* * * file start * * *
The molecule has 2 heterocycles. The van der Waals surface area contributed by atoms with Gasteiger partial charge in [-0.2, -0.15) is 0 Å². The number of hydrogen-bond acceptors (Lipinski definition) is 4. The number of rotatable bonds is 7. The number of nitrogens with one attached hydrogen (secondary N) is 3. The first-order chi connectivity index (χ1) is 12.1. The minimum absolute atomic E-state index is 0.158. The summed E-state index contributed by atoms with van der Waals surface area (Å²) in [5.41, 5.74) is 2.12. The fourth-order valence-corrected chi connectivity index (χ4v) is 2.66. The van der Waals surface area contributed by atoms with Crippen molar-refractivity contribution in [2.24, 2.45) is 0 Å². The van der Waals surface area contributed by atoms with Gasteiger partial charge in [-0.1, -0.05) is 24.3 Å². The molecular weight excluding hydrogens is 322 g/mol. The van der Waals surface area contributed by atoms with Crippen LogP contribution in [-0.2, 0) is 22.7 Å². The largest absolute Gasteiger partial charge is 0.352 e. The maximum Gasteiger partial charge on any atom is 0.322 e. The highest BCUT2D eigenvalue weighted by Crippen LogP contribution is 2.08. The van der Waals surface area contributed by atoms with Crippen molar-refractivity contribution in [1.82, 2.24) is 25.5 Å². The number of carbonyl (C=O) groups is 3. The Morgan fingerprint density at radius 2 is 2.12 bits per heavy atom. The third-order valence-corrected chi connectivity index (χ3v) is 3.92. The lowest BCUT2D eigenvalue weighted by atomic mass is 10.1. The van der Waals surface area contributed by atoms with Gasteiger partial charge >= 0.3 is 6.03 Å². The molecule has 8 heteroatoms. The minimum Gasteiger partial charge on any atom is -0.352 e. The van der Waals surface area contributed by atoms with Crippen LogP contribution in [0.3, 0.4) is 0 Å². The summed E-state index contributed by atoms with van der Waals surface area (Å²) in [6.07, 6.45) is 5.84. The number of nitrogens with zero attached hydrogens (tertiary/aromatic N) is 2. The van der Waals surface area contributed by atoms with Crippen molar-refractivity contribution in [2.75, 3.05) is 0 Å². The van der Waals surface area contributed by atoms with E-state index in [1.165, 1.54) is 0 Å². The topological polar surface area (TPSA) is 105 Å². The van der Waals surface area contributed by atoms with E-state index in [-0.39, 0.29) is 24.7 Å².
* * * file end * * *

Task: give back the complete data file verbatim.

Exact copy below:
The molecule has 2 heterocycles. The van der Waals surface area contributed by atoms with Gasteiger partial charge in [-0.2, -0.15) is 0 Å². The number of hydrogen-bond acceptors (Lipinski definition) is 4. The number of rotatable bonds is 7. The number of nitrogens with one attached hydrogen (secondary N) is 3. The first-order chi connectivity index (χ1) is 12.1. The minimum absolute atomic E-state index is 0.158. The summed E-state index contributed by atoms with van der Waals surface area (Å²) in [5.41, 5.74) is 2.12. The fourth-order valence-corrected chi connectivity index (χ4v) is 2.66. The van der Waals surface area contributed by atoms with Crippen molar-refractivity contribution in [2.24, 2.45) is 0 Å². The van der Waals surface area contributed by atoms with Gasteiger partial charge in [-0.1, -0.05) is 24.3 Å². The molecular weight excluding hydrogens is 322 g/mol. The van der Waals surface area contributed by atoms with Crippen LogP contribution in [-0.2, 0) is 22.7 Å². The largest absolute Gasteiger partial charge is 0.352 e. The maximum Gasteiger partial charge on any atom is 0.322 e. The highest BCUT2D eigenvalue weighted by Crippen LogP contribution is 2.08. The van der Waals surface area contributed by atoms with Crippen molar-refractivity contribution in [1.82, 2.24) is 25.5 Å². The number of carbonyl (C=O) groups is 3. The Morgan fingerprint density at radius 2 is 2.12 bits per heavy atom. The third-order valence-corrected chi connectivity index (χ3v) is 3.92. The lowest BCUT2D eigenvalue weighted by atomic mass is 10.1. The van der Waals surface area contributed by atoms with Gasteiger partial charge >= 0.3 is 6.03 Å². The molecule has 8 heteroatoms. The minimum Gasteiger partial charge on any atom is -0.352 e. The van der Waals surface area contributed by atoms with Crippen LogP contribution in [0.3, 0.4) is 0 Å². The summed E-state index contributed by atoms with van der Waals surface area (Å²) in [6.07, 6.45) is 5.84. The number of nitrogens with zero attached hydrogens (tertiary/aromatic N) is 2. The van der Waals surface area contributed by atoms with Crippen molar-refractivity contribution in [2.75, 3.05) is 0 Å². The van der Waals surface area contributed by atoms with E-state index in [1.165, 1.54) is 0 Å². The topological polar surface area (TPSA) is 105 Å². The van der Waals surface area contributed by atoms with E-state index in [-0.39, 0.29) is 24.7 Å².